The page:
For example (this is a general example, not one about C) :- "They were 1 minute late 4 times this term. ' Here no one cares how hard you work, how productive you are or what time you leave work. It's irrelevant. What's important is clocking in before 7.30. At home, if you were a couple of minutes late, but worked through your lunch hour almost everyday and usually stayed a couple of minutes late in the evening to make up the time too, no one would mind. Here, whenever your timecard shows that you arrived later than 7.30, it's noted down. People lose bonuses because of it.
What you do when you are at work is rarely examined. Lessons are rarely observed by senior teaching staff. Teaching techniques are hardly ever debated or questioned. One of the most important, perhaps the most important thing to the school is turning up on time. At home people are interested in how you work. Here, it's all about how you look, or even how you appear to look, to others. Creating the right impression is vital. The actual work itself, of teaching the children, the thing that should be the most important thing in any school, is rarely appraised.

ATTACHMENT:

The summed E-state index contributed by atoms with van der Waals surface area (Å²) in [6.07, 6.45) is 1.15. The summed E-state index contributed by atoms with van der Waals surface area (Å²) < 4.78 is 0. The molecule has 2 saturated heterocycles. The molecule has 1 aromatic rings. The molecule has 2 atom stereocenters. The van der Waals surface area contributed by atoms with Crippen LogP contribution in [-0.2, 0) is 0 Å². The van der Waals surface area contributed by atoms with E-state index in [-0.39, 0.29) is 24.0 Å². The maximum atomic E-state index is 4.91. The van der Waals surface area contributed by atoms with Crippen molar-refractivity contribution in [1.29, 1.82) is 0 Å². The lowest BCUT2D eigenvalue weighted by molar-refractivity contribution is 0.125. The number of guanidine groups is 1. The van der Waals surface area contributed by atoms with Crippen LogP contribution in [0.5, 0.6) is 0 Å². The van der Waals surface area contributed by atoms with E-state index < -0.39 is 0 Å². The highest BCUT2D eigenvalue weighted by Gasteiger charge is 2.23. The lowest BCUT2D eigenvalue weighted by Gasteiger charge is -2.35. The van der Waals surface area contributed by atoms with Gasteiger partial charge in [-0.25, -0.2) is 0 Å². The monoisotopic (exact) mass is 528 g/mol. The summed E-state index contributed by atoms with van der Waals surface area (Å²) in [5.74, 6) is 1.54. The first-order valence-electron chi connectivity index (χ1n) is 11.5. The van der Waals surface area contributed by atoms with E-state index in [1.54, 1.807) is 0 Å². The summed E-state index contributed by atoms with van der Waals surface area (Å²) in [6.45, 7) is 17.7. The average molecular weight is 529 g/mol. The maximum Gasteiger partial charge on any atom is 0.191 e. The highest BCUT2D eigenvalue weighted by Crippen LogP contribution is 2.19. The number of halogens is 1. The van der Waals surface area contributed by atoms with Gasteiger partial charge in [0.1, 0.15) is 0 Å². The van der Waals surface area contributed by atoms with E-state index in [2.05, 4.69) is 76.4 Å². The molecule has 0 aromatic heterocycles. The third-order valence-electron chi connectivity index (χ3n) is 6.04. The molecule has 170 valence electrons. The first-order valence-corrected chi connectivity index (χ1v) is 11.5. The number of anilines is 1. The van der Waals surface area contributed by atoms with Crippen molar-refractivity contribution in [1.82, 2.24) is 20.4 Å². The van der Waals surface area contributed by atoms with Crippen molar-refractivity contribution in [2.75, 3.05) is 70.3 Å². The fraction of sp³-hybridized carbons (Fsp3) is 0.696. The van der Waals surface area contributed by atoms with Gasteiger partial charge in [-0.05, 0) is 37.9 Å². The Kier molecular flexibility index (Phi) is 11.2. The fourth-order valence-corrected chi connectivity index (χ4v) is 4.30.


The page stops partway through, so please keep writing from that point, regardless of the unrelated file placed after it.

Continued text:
Last year I worked as a volunteer teacher in a school upcountry. One Thai teacher commented to a friend that I couldn't teach. It's true, I'm not that great at teaching, and last year, with hardly any experience of standing in front of 45 teenagers and trying to think of something to say, I was even worse at it than I am now. There were loads of valid reasons for them to criticise me. My inexperience, my poor classroom management skils, the fact that I was so nervous that I found it hard to speak slowly, loudly and clearly. Their actual reason.... It was because I was fat and my hair looked a mess.
Anyway, back to C's story. My school had already complied a long list of complaints against him. My English boss, J had no idea that anyone in the management felt this way. No one had ever consulted him about it. I've heard that this kind of thing happens a lot here. The list of wrongdoings continues to grow to a point where, once confronted by them they're impossible to refute or explain away with a simple 'sorry, I didn't know. I won't do it again.' There's no time or opportuntity for explanations or excuses.